Epilogue

London Book Fair protestAt the end of the Literary Cafe session, several security guards approached the protestors who they had been assigned to keep an eye on, shook their hands and said, "Well done. Keep it up." They realised that the Chinese government's attempt to quell free speech in the UK was ridiculous, as had many of the Fair's participants, who gave us words of encouragement during the various actions.

The message had been sent loud and clear, to the Chinese government and all those attending the London Book Fair, that despite the censoring of the guest-list and efforts to restrict freedom of expression, the voices of those banned and imprisoned in Tibet and across China could not, and will not, be silenced.

London Book Fair protestFinal note: Tibet Society will be following up with the British Council their outrageous collaboration with the Chinese government to invite only state-approved authors, and will call into question their claim, made in The Guardian, that censorship and human rights were to "feature prominently in all the discussions and debates" at the London Book Fair.

View photos:

facebookflickr (larger set)

Further reading:
Tibet Society: Report on protests at London Book Fair on Monday 16 April
High Peak Pure Earth: Read more poetry and writings from Tibetans inside Tibet.

Media reports:
Observer letters: The British Council is wrong in its attitude to China (22 April)
Responses to Observer article 15 April, including from former Director of British Council.
BBC: China writers hosted at London Book Fair (19 April)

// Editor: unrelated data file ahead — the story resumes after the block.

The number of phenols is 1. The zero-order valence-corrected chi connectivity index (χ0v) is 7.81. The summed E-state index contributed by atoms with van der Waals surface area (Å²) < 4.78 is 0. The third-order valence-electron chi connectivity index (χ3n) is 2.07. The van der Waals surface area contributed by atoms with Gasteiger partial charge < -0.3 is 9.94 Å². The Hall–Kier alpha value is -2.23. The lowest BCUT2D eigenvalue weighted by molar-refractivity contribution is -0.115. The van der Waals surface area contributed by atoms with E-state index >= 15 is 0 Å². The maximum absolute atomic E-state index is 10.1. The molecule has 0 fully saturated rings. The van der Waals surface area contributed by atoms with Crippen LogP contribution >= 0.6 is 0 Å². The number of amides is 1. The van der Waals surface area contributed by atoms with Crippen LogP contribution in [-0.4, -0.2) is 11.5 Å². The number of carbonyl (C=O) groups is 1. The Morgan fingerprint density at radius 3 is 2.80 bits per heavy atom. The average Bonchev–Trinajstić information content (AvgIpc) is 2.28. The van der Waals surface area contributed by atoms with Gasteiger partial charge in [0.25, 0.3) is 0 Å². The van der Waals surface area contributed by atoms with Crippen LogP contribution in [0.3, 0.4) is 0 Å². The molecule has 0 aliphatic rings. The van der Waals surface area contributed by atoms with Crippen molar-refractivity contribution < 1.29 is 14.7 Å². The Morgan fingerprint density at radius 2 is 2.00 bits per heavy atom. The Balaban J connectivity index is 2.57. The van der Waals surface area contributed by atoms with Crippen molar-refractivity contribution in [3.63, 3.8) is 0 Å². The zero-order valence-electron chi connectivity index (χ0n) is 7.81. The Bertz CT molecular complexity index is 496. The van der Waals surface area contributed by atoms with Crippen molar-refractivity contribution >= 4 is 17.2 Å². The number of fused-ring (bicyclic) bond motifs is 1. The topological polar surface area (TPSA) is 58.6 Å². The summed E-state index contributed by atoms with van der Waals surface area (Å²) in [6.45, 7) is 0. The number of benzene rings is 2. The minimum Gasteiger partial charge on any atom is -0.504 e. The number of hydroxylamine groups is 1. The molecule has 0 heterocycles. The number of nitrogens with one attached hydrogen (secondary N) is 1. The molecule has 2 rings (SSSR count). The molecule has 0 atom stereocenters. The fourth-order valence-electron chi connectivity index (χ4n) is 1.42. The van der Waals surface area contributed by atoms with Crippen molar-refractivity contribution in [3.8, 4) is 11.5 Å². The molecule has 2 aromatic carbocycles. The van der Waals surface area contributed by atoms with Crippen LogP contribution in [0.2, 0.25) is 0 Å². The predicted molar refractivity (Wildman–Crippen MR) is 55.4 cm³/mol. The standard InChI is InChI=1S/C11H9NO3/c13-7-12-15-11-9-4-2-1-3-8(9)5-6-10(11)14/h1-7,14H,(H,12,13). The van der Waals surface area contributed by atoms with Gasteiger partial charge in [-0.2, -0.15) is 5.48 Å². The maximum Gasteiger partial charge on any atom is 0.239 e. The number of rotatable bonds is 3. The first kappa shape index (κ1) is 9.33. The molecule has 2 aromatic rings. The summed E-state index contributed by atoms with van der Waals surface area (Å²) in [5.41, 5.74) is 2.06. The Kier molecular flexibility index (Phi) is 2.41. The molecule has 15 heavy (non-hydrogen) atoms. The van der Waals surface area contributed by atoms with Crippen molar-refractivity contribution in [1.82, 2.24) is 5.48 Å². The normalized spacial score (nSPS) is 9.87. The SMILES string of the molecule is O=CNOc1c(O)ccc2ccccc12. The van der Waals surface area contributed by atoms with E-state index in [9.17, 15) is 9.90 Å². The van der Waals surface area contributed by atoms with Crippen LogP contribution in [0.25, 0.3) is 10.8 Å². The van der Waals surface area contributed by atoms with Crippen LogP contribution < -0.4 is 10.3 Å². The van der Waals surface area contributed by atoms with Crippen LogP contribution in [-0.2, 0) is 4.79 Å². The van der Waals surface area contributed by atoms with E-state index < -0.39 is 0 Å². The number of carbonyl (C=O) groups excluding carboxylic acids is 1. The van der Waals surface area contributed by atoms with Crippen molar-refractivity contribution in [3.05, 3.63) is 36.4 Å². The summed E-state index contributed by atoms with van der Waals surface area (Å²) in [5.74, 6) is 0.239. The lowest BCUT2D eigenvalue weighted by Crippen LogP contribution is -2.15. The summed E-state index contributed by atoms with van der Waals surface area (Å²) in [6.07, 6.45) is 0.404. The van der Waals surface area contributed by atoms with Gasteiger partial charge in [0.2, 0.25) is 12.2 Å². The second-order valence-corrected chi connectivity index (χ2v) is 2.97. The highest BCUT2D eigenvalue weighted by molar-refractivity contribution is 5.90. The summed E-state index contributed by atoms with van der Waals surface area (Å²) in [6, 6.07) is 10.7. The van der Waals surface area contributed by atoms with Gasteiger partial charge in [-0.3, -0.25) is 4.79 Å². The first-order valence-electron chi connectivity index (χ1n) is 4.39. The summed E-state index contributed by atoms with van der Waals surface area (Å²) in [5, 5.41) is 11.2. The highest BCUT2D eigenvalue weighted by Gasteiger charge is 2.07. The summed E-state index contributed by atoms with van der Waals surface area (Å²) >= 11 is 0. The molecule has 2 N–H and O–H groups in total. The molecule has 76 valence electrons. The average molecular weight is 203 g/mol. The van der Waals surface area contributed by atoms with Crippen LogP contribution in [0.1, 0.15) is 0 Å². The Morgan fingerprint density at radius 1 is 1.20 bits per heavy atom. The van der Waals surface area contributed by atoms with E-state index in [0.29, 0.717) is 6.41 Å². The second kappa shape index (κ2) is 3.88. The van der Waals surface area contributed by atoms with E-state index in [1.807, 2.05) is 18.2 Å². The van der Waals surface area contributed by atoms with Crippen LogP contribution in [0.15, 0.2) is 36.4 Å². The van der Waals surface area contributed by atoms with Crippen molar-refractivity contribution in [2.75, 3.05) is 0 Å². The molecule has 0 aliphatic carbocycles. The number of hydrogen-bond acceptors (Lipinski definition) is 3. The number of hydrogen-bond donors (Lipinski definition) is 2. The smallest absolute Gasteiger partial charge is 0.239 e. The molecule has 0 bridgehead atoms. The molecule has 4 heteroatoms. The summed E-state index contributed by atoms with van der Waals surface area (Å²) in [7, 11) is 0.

Report focusing on China's presence, the lack of free speech & protest footage.
Guardian: Ma Jian protest paints the London Book Fair red (19 April)
Huffington Post: Honoring Chinese, Tibetan and Uyghur Writers (19 April)
Blog post by Kate Saunders who works for International Campaign for Tibet.
New York Review of Books: Bringing Censors to the Book Fair (18 April)
Blog post by journalist Jonathan Mirsky.
Evening Standard: 'Censorship in China is worse now than 10 years ago' (18 April)
An interview with Wild Swans author Jung Chang.
AP: London Book Fair's focus on China irks activists (16 April)

The actions at London Book Fair were organised by Tibet Society in conjunction with International Campaign for Tibet, Students for a Free Tibet UK and colleagues from Chinese Uyghur Tibetan Solidarity UK and the Independent Chinese PEN Centre. Big thanks to English PEN for their help.


Tibet Society, the world’s first Tibet support group, was founded in 1959. Funded by its members, it has been working for over 50 years to seek justice for Tibet through parliamentary lobbying, campaigns and actions. Help keep Tibet alive by joining Tibet Society today. (Annual membership £24; Overseas £36; Life £500).